Ratio Put Write

The ratio put write is a neutral strategy in options trading in which the options trader short sell the underlying stock and sells more puts than shares short.

Ratio Put Write Construction
Short 100 Shares
Sell 2 ATM Puts

Like the ratio call write, it is a limited profit, unlimited risk options trading strategy that is taken when the options trader thinks that the underlying stock price will experience little volatility in the near term.

Profit/Loss Potential

This strategy has the same risk/reward profile as the ratio call write. However, it is a highly inferior strategy because, firstly, while the ratio call writer gets to enjoy dividends, the ratio put writer has to pay them. Secondly, call options generally command higher premiums than put options.

The formula for calculating maximum profit is given below:

  • Max Profit = Net Premium Received - Commissions Paid
  • Max Profit Achieved When Price of Underlying = Strike Price of Short Puts
Ratio Put Write Payoff Diagram
Graph showing the expected profit or loss for the ratio put write option strategy in relation to the market price of the underlying security on option expiration date.

The formula for calculating loss is given below:

  • Maximum Loss = Unlimited
  • Loss Occurs When Price of Underlying < Strike Price of Short Put - Net Premium Received OR Price of Underlying > Strike Price of Short Put + Net Premium Received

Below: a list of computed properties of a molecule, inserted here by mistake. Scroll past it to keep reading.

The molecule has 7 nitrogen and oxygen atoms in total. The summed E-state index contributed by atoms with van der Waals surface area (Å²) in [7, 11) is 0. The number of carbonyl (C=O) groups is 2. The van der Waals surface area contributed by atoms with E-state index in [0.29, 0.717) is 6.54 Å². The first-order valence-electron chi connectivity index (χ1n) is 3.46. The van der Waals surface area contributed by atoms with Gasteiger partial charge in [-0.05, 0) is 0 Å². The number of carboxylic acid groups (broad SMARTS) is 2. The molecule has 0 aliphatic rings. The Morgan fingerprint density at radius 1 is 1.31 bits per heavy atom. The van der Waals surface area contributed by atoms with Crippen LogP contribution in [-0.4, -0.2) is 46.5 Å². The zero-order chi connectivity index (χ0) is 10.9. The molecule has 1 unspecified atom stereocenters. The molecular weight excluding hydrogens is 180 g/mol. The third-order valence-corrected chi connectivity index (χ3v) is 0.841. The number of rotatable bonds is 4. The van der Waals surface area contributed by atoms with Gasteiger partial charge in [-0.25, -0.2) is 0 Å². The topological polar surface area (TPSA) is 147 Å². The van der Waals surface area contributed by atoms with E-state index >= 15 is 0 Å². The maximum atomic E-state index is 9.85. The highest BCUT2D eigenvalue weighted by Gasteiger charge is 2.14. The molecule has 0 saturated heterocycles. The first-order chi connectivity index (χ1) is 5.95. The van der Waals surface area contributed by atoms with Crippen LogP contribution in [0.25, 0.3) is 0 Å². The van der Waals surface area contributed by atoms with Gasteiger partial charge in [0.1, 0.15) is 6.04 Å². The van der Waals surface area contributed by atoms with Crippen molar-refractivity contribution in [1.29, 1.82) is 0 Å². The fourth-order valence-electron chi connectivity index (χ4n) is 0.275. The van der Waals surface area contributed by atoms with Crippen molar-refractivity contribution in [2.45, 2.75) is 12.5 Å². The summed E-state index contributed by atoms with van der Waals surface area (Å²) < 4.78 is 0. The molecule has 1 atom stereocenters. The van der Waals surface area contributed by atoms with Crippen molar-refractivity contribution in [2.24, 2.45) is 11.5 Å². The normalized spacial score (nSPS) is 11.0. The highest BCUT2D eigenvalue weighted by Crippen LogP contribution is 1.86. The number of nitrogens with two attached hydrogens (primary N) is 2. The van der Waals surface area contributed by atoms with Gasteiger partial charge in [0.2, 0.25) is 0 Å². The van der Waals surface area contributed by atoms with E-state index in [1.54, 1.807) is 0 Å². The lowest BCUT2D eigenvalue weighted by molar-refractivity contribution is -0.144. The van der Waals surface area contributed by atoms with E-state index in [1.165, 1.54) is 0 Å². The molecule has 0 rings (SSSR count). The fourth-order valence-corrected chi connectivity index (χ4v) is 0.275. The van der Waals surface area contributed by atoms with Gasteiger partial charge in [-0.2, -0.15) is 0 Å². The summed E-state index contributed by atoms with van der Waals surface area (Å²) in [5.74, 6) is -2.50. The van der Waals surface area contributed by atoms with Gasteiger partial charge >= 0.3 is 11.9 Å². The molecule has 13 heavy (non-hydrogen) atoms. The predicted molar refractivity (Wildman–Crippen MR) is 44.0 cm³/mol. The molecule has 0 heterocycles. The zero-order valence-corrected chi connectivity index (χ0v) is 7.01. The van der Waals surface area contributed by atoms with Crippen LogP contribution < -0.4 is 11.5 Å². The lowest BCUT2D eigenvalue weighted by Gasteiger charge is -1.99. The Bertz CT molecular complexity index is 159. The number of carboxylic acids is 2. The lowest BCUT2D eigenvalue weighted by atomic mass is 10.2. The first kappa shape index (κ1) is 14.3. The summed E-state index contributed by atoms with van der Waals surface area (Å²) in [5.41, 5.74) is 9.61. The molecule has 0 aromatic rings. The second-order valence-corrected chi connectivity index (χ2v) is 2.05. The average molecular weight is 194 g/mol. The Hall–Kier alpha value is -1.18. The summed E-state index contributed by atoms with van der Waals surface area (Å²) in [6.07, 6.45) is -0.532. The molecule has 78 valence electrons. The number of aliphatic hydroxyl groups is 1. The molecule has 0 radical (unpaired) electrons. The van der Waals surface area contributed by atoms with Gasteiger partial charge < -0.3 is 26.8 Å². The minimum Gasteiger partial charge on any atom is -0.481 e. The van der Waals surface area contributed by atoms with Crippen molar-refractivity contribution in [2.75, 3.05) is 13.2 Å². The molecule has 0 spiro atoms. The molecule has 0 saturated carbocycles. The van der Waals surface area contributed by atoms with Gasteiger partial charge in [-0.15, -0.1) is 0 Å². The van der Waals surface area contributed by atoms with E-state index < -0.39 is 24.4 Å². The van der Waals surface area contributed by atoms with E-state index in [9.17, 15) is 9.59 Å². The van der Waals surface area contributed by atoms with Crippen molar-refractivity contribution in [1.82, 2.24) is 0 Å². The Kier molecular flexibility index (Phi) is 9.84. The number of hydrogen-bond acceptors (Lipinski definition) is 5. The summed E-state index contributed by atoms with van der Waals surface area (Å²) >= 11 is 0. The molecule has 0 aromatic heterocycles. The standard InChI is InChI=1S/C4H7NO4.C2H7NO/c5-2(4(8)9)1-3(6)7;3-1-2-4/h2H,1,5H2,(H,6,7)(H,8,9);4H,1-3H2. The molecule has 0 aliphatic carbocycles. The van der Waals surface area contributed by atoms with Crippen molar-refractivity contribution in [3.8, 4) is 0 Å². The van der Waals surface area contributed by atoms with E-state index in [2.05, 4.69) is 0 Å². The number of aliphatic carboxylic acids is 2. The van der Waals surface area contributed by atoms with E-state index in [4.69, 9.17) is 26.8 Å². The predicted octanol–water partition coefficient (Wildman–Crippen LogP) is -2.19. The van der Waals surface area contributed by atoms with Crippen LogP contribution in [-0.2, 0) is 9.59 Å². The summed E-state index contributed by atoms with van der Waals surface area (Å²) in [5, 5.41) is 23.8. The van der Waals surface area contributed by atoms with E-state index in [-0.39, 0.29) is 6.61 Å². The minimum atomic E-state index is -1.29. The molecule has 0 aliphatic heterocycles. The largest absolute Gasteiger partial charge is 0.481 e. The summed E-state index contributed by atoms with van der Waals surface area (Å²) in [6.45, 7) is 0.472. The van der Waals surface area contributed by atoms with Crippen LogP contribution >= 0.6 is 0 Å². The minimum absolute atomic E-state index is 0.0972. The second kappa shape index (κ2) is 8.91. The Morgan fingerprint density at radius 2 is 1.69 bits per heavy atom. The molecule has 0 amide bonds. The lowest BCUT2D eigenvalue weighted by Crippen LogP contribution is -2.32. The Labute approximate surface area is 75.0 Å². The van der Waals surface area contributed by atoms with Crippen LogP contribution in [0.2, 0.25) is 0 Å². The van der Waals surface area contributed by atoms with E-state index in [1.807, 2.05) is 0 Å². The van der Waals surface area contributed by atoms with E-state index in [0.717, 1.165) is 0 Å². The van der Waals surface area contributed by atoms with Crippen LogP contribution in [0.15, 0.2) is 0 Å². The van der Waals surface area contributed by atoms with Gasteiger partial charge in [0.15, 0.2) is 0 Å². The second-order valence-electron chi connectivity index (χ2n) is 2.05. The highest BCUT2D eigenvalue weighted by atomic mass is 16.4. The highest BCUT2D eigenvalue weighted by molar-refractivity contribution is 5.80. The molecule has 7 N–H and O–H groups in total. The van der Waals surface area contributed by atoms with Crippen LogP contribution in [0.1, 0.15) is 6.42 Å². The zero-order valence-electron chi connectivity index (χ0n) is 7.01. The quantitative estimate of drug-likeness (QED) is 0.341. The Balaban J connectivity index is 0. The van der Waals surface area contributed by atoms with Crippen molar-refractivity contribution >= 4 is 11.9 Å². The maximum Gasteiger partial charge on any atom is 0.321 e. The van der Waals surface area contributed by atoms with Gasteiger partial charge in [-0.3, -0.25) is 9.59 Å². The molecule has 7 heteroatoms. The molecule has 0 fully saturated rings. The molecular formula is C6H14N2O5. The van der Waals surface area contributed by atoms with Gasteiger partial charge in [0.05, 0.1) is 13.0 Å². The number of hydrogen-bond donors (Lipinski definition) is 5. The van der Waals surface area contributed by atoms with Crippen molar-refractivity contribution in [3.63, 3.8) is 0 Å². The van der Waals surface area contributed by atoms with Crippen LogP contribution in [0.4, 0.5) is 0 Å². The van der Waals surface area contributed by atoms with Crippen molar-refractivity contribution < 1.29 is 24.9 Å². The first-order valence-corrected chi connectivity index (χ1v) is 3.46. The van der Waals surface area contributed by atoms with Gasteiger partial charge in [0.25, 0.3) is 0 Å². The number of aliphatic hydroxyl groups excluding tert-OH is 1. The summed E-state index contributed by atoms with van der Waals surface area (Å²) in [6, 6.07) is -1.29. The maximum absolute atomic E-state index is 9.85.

• Loss = Price of Underlying - Sale Price of Underlying - Net Premium Received OR Strike Price of Short Put - Price of Underlying - Net Premium Received + Commissions Paid

Breakeven Point(s)

There are 2 break-even points for the ratio put write position. The breakeven points can be calculated using the following formulae.

  • Upper Breakeven Point = Strike Price of Short Puts + Points of Maximum Profit
  • Lower Breakeven Point = Strike Price of Short Puts - Points of Maximum Profit

Note: While we have covered the use of this strategy with reference to stock options, the ratio put write is equally applicable using ETF options, index options as well as options on futures.


For ease of understanding, the calculations depicted in the above examples did not take into account commission charges as they are relatively small amounts (typically around $10 to $20) and varies across option brokerages.

However, for active traders, commissions can eat up a sizable portion of their profits in the long run. If you trade options actively, it is wise to look for a low commissions broker. Traders who trade large number of contracts in each trade should check out OptionsHouse.com as they offer a low fee of only $0.15 per contract (+$4.95 per trade).

Similar Strategies

The following strategies are similar to the ratio put write in that they are also low volatility strategies that have limited profit potential and unlimited risk.

Variable Ratio Write
Short Strangle (Sell Strangle)
Short Straddle (Sell Straddle)

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